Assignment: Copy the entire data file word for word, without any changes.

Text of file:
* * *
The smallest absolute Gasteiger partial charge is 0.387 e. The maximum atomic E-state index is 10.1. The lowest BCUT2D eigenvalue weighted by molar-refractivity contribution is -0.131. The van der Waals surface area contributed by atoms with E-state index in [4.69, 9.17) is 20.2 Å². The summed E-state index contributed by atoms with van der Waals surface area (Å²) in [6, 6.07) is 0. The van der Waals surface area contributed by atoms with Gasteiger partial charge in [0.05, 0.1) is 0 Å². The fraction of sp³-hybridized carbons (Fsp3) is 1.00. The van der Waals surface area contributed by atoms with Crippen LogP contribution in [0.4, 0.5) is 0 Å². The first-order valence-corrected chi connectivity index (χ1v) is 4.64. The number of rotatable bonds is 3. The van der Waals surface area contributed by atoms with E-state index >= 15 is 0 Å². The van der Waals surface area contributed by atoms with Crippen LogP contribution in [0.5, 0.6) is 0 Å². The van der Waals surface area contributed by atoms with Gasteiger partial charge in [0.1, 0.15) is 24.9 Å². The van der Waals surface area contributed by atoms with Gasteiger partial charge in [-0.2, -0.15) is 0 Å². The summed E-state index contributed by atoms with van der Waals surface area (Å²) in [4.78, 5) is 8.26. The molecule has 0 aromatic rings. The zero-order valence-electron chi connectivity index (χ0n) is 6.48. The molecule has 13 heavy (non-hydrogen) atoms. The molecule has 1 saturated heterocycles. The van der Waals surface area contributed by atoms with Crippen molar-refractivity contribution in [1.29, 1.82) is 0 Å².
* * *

The smallest absolute Gasteiger partial charge is 0.387 e. The maximum atomic E-state index is 10.1. The lowest BCUT2D eigenvalue weighted by molar-refractivity contribution is -0.131. The van der Waals surface area contributed by atoms with E-state index in [4.69, 9.17) is 20.2 Å². The summed E-state index contributed by atoms with van der Waals surface area (Å²) in [6, 6.07) is 0. The van der Waals surface area contributed by atoms with Gasteiger partial charge in [0.05, 0.1) is 0 Å². The fraction of sp³-hybridized carbons (Fsp3) is 1.00. The van der Waals surface area contributed by atoms with Crippen LogP contribution in [0.4, 0.5) is 0 Å². The first-order valence-corrected chi connectivity index (χ1v) is 4.64. The number of rotatable bonds is 3. The van der Waals surface area contributed by atoms with E-state index >= 15 is 0 Å². The van der Waals surface area contributed by atoms with Crippen LogP contribution in [0.5, 0.6) is 0 Å². The van der Waals surface area contributed by atoms with Gasteiger partial charge in [0.1, 0.15) is 24.9 Å². The van der Waals surface area contributed by atoms with Gasteiger partial charge in [-0.2, -0.15) is 0 Å². The summed E-state index contributed by atoms with van der Waals surface area (Å²) in [4.78, 5) is 8.26. The molecule has 0 aromatic rings. The zero-order valence-electron chi connectivity index (χ0n) is 6.48. The molecule has 13 heavy (non-hydrogen) atoms. The molecule has 1 saturated heterocycles. The van der Waals surface area contributed by atoms with Crippen molar-refractivity contribution in [1.29, 1.82) is 0 Å².